Ji-Hae Park is an incredible violinist. But while struggling to become world-famous, she fell into a severe depression — a depression that could only be lifted by music. And not the hard-drilling, perfection-above-all music she’d been striving for, but music meant purely for joy and for bringing the wonder of the violin to people everywhere.
She’s become quite the sensation, playing in prestigious concert halls and working on an album. But between all that, she plays in hospitals, churches, prisons…wherever she feels she can touch people and introduce them to the healing power of music.
She tells her story far better than I can – so I’ll get out of the way and let her get on with it:
“Don’t worry, sweetie. Mommy’s just in her quiet place. Nobody make a sound while Mommy’s in her quiet pla–LALALA I CAN’T HEAR YOU!”
If you don’t loosen a violin bow before putting it back in its case, you can warp the bow — or even break it.
Why am I telling you this? Read on.
My friend (let’s call her…Michelle) was sure she would go mad.
If you want to see human ingenuity in all its glory, look no further than the Vienna Vegetable Orchestra.
This talented group, consisting of musicians, artists, writers, sound engineers, and other creative types, has come up with a truly unique form of expression. Using instruments made from — you guessed it, vegetables, the Vegetable Orchestra plays a range of music, from jazz to contemporary to electronica.
Nestled into the Luray Caverns in Virginia is a unique instrument that creates lovely music from the surrounding rock: the Stalacpipe Organ.
The Luray Caverns were well known for their musicality almost since the day they were discovered. By the ’50s, using mallets to play hymns and other well-known songs had become part of the regular tour. In 1954, a man named Leland W. Sprinkle took his son on one of these tours, and became fascinated with the music played on the formation.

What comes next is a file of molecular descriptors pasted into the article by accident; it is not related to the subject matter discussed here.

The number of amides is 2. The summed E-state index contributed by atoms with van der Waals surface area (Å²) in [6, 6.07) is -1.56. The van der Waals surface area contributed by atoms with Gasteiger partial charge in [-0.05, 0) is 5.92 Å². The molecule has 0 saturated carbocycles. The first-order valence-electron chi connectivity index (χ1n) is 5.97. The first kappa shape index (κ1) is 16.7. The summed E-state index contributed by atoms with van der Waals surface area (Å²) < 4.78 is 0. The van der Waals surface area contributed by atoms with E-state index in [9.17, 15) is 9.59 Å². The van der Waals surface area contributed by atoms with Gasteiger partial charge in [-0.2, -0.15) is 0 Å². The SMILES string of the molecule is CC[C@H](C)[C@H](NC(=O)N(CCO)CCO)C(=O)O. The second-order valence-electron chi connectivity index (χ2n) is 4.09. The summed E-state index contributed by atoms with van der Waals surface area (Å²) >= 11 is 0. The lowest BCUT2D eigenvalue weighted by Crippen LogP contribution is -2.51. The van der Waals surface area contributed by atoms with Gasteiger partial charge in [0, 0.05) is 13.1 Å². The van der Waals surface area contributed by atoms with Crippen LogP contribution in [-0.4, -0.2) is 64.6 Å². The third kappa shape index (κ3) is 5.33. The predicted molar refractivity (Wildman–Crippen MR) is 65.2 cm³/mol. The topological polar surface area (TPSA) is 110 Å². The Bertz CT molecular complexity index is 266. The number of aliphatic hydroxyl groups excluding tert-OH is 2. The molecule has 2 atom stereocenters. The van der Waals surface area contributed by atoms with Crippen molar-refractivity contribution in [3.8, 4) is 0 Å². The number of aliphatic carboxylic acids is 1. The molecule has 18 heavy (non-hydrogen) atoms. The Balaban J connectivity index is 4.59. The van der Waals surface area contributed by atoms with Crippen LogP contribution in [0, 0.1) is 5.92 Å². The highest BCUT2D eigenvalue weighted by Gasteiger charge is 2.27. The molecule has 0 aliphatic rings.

Invented by Allan Gittler in the 1970s, the Gittler guitar is definitely a showstopper. Convinced that guitars had too much unnecessary fluff and would be more functional pared down to only their essential components, Gittler created an instrument unique in both form and function.
Essentially just a guitar neck with tuners and electronics at one end and a simple headstock with string locks at the other, and weighing in at just four pounds, the Gittler is the ideal instrument for a guitarist on the go. It’ll also turn heads – imagine passing a busker playing one of these odd-looking things!
Well, a studio of sorts, anyway. See, I’ve been making videos using my iPad and its built-in microphone, which works pretty well but does leave something to be desired. The built-in mic tends to get overwhelmed on higher notes, and I don’t have as much control over the sound quality as I’d like.
So I’ve decided to set up a (sort of) home recording studio:
This week, I’m introducing you to a truly unique instrument: the waterphone.
Built from metals such as stainless steel and bronze, the waterphone can be played with a bow, mallets, or just your fingers. This instrument has a hollow metal base containing water; as the water moves inside the base, it creates different sound frequencies, giving the waterphone its unique sound. Posts made from stainless steel or bronze ring the outer edge of this steel base, and can be struck or bowed to create different sounds.